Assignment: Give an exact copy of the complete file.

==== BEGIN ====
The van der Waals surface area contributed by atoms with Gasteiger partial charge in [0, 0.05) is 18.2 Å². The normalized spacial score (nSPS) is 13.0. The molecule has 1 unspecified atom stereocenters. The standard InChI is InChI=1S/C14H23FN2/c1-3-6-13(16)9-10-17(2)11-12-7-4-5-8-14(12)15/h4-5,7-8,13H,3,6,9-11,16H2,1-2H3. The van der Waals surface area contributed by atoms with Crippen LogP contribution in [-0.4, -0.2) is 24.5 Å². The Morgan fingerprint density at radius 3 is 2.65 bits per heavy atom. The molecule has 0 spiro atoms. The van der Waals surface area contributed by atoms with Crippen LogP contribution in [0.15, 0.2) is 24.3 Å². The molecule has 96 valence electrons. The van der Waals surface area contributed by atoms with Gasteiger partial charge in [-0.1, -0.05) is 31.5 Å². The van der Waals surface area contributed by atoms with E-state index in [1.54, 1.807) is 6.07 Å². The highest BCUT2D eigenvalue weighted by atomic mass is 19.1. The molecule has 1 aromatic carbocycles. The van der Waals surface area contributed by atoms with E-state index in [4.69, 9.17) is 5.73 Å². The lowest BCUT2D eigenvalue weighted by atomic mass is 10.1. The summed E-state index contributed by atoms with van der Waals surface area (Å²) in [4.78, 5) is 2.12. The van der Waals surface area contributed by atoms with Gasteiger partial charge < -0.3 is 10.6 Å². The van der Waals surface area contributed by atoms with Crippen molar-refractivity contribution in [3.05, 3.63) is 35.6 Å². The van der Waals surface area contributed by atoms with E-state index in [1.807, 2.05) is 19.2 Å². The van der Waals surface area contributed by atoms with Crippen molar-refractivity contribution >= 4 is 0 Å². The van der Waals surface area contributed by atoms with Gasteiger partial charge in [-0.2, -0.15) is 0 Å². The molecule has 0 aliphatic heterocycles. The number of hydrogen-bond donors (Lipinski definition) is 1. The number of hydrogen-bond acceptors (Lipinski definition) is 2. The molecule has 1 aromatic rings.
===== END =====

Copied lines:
The van der Waals surface area contributed by atoms with Gasteiger partial charge in [0, 0.05) is 18.2 Å². The normalized spacial score (nSPS) is 13.0. The molecule has 1 unspecified atom stereocenters. The standard InChI is InChI=1S/C14H23FN2/c1-3-6-13(16)9-10-17(2)11-12-7-4-5-8-14(12)15/h4-5,7-8,13H,3,6,9-11,16H2,1-2H3. The van der Waals surface area contributed by atoms with Crippen LogP contribution in [-0.4, -0.2) is 24.5 Å². The Morgan fingerprint density at radius 3 is 2.65 bits per heavy atom. The molecule has 0 spiro atoms. The van der Waals surface area contributed by atoms with Crippen LogP contribution in [0.15, 0.2) is 24.3 Å². The molecule has 96 valence electrons. The van der Waals surface area contributed by atoms with Gasteiger partial charge in [-0.1, -0.05) is 31.5 Å². The van der Waals surface area contributed by atoms with E-state index in [1.54, 1.807) is 6.07 Å². The highest BCUT2D eigenvalue weighted by atomic mass is 19.1. The molecule has 1 aromatic carbocycles. The van der Waals surface area contributed by atoms with E-state index in [4.69, 9.17) is 5.73 Å². The lowest BCUT2D eigenvalue weighted by atomic mass is 10.1. The summed E-state index contributed by atoms with van der Waals surface area (Å²) in [4.78, 5) is 2.12. The van der Waals surface area contributed by atoms with Gasteiger partial charge < -0.3 is 10.6 Å². The van der Waals surface area contributed by atoms with Crippen molar-refractivity contribution in [3.05, 3.63) is 35.6 Å². The van der Waals surface area contributed by atoms with E-state index in [1.807, 2.05) is 19.2 Å². The van der Waals surface area contributed by atoms with Crippen molar-refractivity contribution >= 4 is 0 Å². The van der Waals surface area contributed by atoms with Gasteiger partial charge in [-0.2, -0.15) is 0 Å². The molecule has 0 aliphatic heterocycles. The number of hydrogen-bond donors (Lipinski definition) is 1. The number of hydrogen-bond acceptors (Lipinski definition) is 2. The molecule has 1 aromatic rings.